I recently penned a post titled, "10 criteria Ubuntu Edge must meet if it's going to succeed". A few days after that post went live, someone pointed out a fact to me that was – dare I say – bit disheartening. That fact? Ubuntu Edge is for enthusiasts only and will not be made available to the public at large.
Let me say that again: Ubuntu Edge will not be made available to the public at large. That's right, one of the most technologically advanced smartphones on the planet will only be sold to the "enlightened few". Of course, I should preface this by re-stating a rather well-known fact: I am a fan of both Ubuntu and Canonical. But this choice, to me, seems a bit at odds with where Canonical is driving Ubuntu and is counter-productive to two major factors at this point in the Ubuntu life span:
Ubuntu is supposed to be for the masses.
The Ubuntu phone is nowhere near ready.
That being said, why on earth is Canonical hoping to break numerous records with a device that few will actually own – and do this at the expense of the development of both the desktop operating system AND the Ubuntu phone that could be a major game-changer in the world of smartphones. From my perspective, and I may be wrong about this, Canonical should be focusing on their products in this order:
Ubuntu 13.10 – they have a lot of users to win back over and a lot to prove with the choice of migrating to Mir.
Ubuntu Phone/tablet – they need to prove they can create a viable mobile option ready for the masses.
Ubuntu Edge – this should be something developed after the Ubuntu Phone is released and proved to be accepted technology.
It was a vastly bold move for Canonical to attempt to venture into a technology space driven by two major players – iOS and Android. Without so much as writing a single line of code, Canonical was already up against tougher competition than it has ever faced. Even now they only have a few carriers showing interest in what they are doing. Not one carrier has actually signed on to say they would welcome the Ubuntu Phone. That pretty much means all of the promises Canonical has made with the smartphone are worthless at the moment. Until a carrier steps up to the plate, the Ubuntu Phone is vaporware. So why is it that Canonical thinks leapfrogging themselves and going for the super phone is a wise use of resources and time?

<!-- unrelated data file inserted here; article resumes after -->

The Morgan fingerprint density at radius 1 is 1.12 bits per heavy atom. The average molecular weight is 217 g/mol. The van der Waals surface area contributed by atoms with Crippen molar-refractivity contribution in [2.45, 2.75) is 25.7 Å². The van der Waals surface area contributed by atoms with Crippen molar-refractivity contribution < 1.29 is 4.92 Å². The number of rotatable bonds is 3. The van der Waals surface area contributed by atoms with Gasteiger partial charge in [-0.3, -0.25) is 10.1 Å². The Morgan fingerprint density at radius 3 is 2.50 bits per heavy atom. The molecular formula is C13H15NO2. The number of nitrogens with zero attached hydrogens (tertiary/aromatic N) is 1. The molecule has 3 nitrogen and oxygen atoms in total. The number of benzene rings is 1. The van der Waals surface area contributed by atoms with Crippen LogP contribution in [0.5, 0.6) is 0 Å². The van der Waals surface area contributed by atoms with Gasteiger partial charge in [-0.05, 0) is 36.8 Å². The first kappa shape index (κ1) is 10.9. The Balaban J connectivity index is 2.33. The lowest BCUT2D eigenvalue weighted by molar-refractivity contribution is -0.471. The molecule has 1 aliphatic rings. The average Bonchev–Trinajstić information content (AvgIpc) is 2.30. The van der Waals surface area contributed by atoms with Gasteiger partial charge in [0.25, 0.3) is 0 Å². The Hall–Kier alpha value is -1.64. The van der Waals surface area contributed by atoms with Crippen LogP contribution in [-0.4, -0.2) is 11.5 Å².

It's not. What's worse, if Ubuntu Edge fails (for any reason), it will put a serious wrench in the works of everything they are working to produce.
I don't begrudge Canonical for aiming higher than any other company. But I would think it better business to make sure their cart is placed carefully behind the horse. That is not to say they shouldn't take risks. We all know most companies aren't in a position of taking risks (which is one of the main reasons why Canonical decided to crowd-fund Ubuntu Edge – so they could take a major risk), but this risk offers a seriously razor sharp edge with which Canonical could slice their own throats. Should Ubuntu Edge backfire, how many people will be willing to trust a standard smartphone developed by Canonical? And how much of a credibility hit will Ubuntu Linux take?
I have to wonder if Canonical bothered to ask themselves these questions before leaping into an arena that contains only one player – themselves. The super phone can wait. In fact, I'm fairly certain the vast majority of users would happily sit on their hands for this device given the promise of the regular old, every day, Ubuntu Phone. Give the end users a solid smartphone that proves itself worthy of playing with the big dogs … and then crush the big dogs with the super phone. Once you do that, people will take everything else you do seriously.
Fail and you'll be a laughing stock, with everyone saying "I told you so!"Personally, I want Canonical and Ubuntu to succeed. Ubuntu and Ubuntu Unity are the only distribution/desktop I use. If the Ubuntu Phone arrives, I'd love to have one. Ubuntu Edge? Although it's as sexy as any piece of technology I've seen, I'd much rather have something practical for day to day usage first – then give me something drool-worthy. First, prove that playing in the smartphone arena isn't a case of mistaken identity. Then drop-kick Android and iOS into next year with Ubuntu Edge.
Jack Wallen is an award-winning writer for TechRepublic and Linux.com. He’s an avid promoter of open source and the voice of The Android Expert. For more news about Jack Wallen, visit his website jackwallen.com.